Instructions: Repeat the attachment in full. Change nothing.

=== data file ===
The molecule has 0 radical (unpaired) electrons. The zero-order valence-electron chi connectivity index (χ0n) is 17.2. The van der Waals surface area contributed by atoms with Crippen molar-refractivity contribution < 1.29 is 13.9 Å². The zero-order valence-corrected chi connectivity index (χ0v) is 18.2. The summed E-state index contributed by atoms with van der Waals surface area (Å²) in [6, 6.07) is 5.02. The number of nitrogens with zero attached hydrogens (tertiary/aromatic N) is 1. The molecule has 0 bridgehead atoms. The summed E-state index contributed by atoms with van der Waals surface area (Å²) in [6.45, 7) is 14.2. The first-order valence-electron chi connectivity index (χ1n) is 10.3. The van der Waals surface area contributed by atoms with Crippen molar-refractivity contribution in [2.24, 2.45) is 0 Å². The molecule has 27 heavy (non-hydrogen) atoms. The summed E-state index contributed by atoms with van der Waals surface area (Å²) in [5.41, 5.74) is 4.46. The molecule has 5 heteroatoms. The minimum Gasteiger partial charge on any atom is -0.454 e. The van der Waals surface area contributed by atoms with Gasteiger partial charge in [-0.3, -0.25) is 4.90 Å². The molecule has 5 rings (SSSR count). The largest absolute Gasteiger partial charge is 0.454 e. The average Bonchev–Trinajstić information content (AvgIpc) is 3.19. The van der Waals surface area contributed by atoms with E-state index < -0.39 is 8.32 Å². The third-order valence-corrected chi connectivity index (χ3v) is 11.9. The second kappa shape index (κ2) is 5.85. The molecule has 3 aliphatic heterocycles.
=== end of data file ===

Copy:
The molecule has 0 radical (unpaired) electrons. The zero-order valence-electron chi connectivity index (χ0n) is 17.2. The van der Waals surface area contributed by atoms with Crippen molar-refractivity contribution < 1.29 is 13.9 Å². The zero-order valence-corrected chi connectivity index (χ0v) is 18.2. The summed E-state index contributed by atoms with van der Waals surface area (Å²) in [6, 6.07) is 5.02. The number of nitrogens with zero attached hydrogens (tertiary/aromatic N) is 1. The molecule has 0 bridgehead atoms. The summed E-state index contributed by atoms with van der Waals surface area (Å²) in [6.45, 7) is 14.2. The first-order valence-electron chi connectivity index (χ1n) is 10.3. The van der Waals surface area contributed by atoms with Crippen molar-refractivity contribution in [2.24, 2.45) is 0 Å². The molecule has 27 heavy (non-hydrogen) atoms. The summed E-state index contributed by atoms with van der Waals surface area (Å²) in [5.41, 5.74) is 4.46. The molecule has 5 heteroatoms. The minimum Gasteiger partial charge on any atom is -0.454 e. The van der Waals surface area contributed by atoms with Gasteiger partial charge in [-0.3, -0.25) is 4.90 Å². The molecule has 5 rings (SSSR count). The largest absolute Gasteiger partial charge is 0.454 e. The average Bonchev–Trinajstić information content (AvgIpc) is 3.19. The van der Waals surface area contributed by atoms with E-state index < -0.39 is 8.32 Å². The third-order valence-corrected chi connectivity index (χ3v) is 11.9. The second kappa shape index (κ2) is 5.85. The molecule has 3 aliphatic heterocycles.